All sequences were identified and subjected to different taxonomic levels. The results showed that 14 phyla and 46 genera in RMFR, 14 phyla and 41 genera in LMFR, and 16 phyla and 59 genera in PPs were detected (S2 and S3 Tables). At the phylum level, the most prevalent 12 phyla in all samples were Bacteroidetes, Firmicutes, Verrucomicrobia, Proteobacteria, Lentisphaerae, Fibrobacteriae, SR1, EluSimicrobia, Spirochaetes, Tenericutes, Cyanobacteria and TM7 contributing smaller proportions of the sequencing reads. The rest of phyla were also presented but at lower abundance rates (Fig 6A). Then Kruskal–Wallis tests were performed on the phyla-level taxa, 5 phyla have a significant difference in abundance in at least one group (FDR-corrected Kruskal–Wallis test: p < 0.05) (Fig 6C). There were no significant differences among the levels of Bacteroidetes, Firmicutes, Verrucomicrobia, Proteobacteria, SR1, Lentisphaerae, Tenericutes, Cyanobacteria and TM7. Bacteroidetes, Firmicutes, Verrucomicrobia and Proteobacteria were the mutual predominant phyla of RMFR, LMFR and ileal PPs and accounted for 66.03% in RMFR, 68.46% in LMFR, 71.62% in ileal PPs respectively (Fig 6B). The abundance of Fibrobacteres, Elusimicrobia and Spirochaetes in ALNA (both RMFR and LMFR) were significantly higher than in ileal PPs. Unexpectedly, the abundance of Fusobacteria was higher in ileal PPs.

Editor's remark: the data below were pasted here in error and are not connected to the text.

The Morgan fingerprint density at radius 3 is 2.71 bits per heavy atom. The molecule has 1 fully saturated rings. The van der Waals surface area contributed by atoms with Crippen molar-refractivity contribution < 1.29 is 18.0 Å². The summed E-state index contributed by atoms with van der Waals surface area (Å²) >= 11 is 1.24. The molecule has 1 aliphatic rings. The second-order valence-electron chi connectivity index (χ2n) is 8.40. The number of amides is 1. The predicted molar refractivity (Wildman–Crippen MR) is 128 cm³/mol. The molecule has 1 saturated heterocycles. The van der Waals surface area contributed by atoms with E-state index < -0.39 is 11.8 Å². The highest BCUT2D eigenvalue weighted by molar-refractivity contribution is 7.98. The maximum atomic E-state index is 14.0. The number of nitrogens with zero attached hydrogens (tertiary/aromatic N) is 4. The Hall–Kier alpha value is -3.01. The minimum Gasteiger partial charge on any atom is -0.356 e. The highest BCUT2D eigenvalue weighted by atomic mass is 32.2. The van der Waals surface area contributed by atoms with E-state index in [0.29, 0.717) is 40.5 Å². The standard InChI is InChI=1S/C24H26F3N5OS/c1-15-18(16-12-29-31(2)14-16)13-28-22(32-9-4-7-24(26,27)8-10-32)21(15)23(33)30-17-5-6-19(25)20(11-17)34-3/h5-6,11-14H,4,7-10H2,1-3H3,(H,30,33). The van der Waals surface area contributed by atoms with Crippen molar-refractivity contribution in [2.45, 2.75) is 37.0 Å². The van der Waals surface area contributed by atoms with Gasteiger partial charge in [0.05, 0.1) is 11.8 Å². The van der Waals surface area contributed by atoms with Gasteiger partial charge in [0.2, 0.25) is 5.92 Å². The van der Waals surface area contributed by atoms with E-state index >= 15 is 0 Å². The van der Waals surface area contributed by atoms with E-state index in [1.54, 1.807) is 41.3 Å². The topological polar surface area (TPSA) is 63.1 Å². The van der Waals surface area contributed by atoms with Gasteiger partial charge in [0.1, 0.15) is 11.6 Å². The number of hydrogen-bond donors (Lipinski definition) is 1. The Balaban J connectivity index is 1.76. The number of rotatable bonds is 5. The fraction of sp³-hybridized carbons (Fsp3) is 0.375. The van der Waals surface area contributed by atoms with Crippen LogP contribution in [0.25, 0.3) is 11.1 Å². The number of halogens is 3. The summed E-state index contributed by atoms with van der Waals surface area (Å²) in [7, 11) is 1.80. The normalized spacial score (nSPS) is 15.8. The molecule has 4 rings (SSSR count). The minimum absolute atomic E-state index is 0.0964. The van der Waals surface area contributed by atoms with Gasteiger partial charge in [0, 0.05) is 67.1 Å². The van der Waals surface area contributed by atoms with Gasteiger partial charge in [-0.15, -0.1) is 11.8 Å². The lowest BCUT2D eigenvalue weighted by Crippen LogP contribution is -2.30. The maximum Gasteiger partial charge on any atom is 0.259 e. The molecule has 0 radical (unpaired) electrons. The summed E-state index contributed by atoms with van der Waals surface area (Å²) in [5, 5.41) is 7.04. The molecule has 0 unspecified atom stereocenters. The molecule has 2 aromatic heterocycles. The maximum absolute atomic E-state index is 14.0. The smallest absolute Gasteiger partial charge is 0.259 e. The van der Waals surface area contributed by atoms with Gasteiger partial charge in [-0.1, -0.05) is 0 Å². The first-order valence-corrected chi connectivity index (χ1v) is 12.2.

Fig 6. The relative abundance of phylotypes at the phylum in the samples from LMFR, RMFR and ileal PPs.